Academy Health Center, Inc. et al v. Hyperion Foundation, Inc. et al
ORDER denying 216 Motion for Reconsideration. Signed by District Judge Carlton W. Reeves on 07/31/2017. (NM)
IN THE UNITED STATES DISTRICT COURT
FOR THE SOUTHERN DISTRICT OF MISSISSIPPI
UNITED STATES OF AMERICA
ex rel. ACADEMY HEALTH CENTER,
INC. f/k/a ADVENTIST HEALTH
CAUSE NO. 3:10-CV-00552-CWR-LRA
HYPERION FOUNDATION, INC.
d/b/a OXFORD HEALTH &
REHABILITATION CENTER, et al.
Before the Court is Academy Health Center’s motion for reconsideration, Docket No.
216, in which Academy asks the Court to revise its July 9, 2014, Order dismissing all but one of
Academy’s claims, United States ex rel Academy Health Center, Inc., v. Hyperion Found., Inc.,
No. 3:10–CV–552–CWR–LRA, 2014 WL 3385189 (S.D. Miss. July 9, 2014).1 Dismissal was
based in part on the Court’s finding that the False Claims Act’s public disclosure bar precluded
subject matter jurisdiction.
Academy says the Court erroneously applied the public disclosure bar, as it existed prior
to its 2010 amendment by the Patient Protection and Affordable Care Act (“PPACA”), to conduct
that allegedly occurred post-amendment. To this point, Academy argues that the dates of the
conduct alleged in its second amended complaint dictate which version of the statue applies, not
the date on which the suit was filed.2 This argument was rejected by the Court on the motion to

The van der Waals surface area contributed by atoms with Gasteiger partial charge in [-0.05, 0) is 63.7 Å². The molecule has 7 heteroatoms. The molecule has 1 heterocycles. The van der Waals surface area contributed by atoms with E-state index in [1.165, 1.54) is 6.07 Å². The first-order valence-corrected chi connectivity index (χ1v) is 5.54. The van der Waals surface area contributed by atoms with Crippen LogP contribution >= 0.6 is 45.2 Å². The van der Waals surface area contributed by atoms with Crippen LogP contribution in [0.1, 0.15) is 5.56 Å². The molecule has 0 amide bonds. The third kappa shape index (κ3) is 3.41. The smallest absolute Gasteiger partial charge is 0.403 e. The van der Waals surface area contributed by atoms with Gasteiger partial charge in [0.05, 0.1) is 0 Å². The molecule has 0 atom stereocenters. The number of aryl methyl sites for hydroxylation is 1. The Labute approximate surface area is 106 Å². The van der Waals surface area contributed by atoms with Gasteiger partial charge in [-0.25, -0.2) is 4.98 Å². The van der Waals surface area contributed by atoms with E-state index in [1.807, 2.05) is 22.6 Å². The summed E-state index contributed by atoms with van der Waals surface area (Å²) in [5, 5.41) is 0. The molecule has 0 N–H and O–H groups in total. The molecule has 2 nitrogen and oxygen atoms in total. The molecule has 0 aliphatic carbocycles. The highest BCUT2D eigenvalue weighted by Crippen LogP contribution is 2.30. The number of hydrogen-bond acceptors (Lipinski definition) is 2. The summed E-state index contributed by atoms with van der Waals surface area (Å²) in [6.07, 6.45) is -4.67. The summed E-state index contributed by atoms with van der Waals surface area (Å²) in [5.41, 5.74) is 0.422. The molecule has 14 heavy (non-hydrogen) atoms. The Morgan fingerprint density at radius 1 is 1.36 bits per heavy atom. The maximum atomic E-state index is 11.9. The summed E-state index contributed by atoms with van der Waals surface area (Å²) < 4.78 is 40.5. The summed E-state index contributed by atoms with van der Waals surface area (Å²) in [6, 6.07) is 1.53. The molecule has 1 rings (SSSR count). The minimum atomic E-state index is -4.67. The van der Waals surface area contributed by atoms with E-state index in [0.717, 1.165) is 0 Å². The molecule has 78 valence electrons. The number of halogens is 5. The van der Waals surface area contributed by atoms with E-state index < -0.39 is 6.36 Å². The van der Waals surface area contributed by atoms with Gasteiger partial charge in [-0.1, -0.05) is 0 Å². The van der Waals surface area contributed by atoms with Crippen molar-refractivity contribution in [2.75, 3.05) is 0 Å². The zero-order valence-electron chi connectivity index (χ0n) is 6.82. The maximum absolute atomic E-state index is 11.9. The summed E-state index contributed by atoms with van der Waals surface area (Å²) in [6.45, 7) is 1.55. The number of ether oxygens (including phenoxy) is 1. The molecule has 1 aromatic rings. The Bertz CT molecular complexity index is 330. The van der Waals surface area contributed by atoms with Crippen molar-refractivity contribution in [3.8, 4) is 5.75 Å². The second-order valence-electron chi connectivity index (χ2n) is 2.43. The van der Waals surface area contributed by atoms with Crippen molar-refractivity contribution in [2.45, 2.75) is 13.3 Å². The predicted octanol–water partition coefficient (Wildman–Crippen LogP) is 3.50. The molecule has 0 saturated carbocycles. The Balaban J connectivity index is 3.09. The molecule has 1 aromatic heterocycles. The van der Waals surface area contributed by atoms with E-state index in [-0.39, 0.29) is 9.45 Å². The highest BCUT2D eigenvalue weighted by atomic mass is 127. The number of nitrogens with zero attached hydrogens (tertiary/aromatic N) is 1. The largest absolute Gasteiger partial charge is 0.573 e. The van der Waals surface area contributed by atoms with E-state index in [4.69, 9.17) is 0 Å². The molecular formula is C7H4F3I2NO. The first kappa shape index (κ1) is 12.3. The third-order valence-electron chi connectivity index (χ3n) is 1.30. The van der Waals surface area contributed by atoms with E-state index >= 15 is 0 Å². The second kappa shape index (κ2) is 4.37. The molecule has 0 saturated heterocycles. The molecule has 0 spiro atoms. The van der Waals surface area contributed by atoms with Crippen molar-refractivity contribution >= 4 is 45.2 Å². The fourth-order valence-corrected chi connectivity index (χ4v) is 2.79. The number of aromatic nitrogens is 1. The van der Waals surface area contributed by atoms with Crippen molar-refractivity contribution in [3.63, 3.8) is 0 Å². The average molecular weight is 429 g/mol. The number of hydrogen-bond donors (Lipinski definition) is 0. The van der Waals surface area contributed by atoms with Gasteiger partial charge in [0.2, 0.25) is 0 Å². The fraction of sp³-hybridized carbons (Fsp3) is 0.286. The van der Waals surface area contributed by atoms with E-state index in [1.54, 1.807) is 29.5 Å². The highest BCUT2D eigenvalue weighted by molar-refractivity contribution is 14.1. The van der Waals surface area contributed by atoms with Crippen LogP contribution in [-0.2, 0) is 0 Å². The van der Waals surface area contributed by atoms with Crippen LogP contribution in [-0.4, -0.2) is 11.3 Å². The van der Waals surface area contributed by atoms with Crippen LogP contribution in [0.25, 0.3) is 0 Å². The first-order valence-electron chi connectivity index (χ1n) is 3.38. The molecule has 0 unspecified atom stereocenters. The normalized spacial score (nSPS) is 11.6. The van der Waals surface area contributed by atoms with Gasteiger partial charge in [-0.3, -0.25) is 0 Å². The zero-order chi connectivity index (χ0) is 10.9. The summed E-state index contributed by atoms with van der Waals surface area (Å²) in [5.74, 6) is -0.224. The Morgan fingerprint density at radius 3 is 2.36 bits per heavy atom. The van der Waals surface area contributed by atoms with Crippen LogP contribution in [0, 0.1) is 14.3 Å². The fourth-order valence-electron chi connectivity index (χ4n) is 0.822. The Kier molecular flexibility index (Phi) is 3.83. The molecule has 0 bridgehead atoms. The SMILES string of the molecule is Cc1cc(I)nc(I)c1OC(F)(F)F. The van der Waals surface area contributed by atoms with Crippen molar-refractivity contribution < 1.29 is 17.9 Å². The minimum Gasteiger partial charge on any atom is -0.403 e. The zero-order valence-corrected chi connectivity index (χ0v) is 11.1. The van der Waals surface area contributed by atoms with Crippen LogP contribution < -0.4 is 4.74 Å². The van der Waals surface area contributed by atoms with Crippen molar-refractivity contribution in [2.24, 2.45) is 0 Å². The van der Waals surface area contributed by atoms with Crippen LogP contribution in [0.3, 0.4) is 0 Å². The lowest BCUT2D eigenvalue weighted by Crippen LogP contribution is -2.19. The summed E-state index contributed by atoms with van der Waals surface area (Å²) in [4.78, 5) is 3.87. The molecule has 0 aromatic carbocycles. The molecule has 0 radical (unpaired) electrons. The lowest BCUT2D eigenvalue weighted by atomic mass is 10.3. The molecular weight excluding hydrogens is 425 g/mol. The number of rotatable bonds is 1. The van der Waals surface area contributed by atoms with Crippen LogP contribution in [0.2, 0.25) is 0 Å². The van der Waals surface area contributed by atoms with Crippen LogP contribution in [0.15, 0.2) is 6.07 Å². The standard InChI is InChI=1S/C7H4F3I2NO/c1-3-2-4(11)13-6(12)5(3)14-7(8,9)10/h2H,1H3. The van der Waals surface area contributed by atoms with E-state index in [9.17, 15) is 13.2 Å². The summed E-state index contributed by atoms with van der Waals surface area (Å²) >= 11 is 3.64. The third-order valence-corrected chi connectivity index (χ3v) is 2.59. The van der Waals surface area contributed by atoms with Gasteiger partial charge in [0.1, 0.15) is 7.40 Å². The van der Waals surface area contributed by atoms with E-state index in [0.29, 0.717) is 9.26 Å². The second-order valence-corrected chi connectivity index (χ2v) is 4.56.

dismiss three years ago. See Academy Health Center, 2014 WL 3385189, at *26 n.42. (“Given
that the PPACA amendment does not have retroactive effect and was not in place when the action
Academy’s remaining cause of action is against Defendants HP/Ancillaries, Inc., Hp/Management Group, Inc.,
Sentry Healthcare Acquirors, Inc., and Julie Mittleider for conspiracy to violate the FCA.
This case has been pending since September 30, 2009. See Docket No. 1-3.
was filed, the Court will apply only the pre-PPACA version of the public disclosure bar.”).
Academy now points out that none of the cases the Court relied upon in its prior Order involved
false claims that were submitted after the PPACA amendment.
Still, one thing remains certain: “the amendment process [for pleadings] cannot be used
to create jurisdiction retroactively where it did not previously exist.” United States ex rel.
Jamison v. McKesson Corp., 649 F.3d 322, 328 (5th Cir. 2011) (quotation marks omitted).
Because subject matter jurisdiction was lacking at the commencement of this suit, the dates
alleged in Academy’s second amended complaint cannot save the dismissed claims. See id. at
328 n.8 (recognizing that 28 U.S.C. § 1653 allows amendment to cure technical defects in
jurisdiction, not substantive defects). Accordingly, the motion for reconsideration is denied.
SO ORDERED, this the 31st day of July, 2017.
s/ Carlton W. Reeves
UNITED STATES DISTRICT JUDGE
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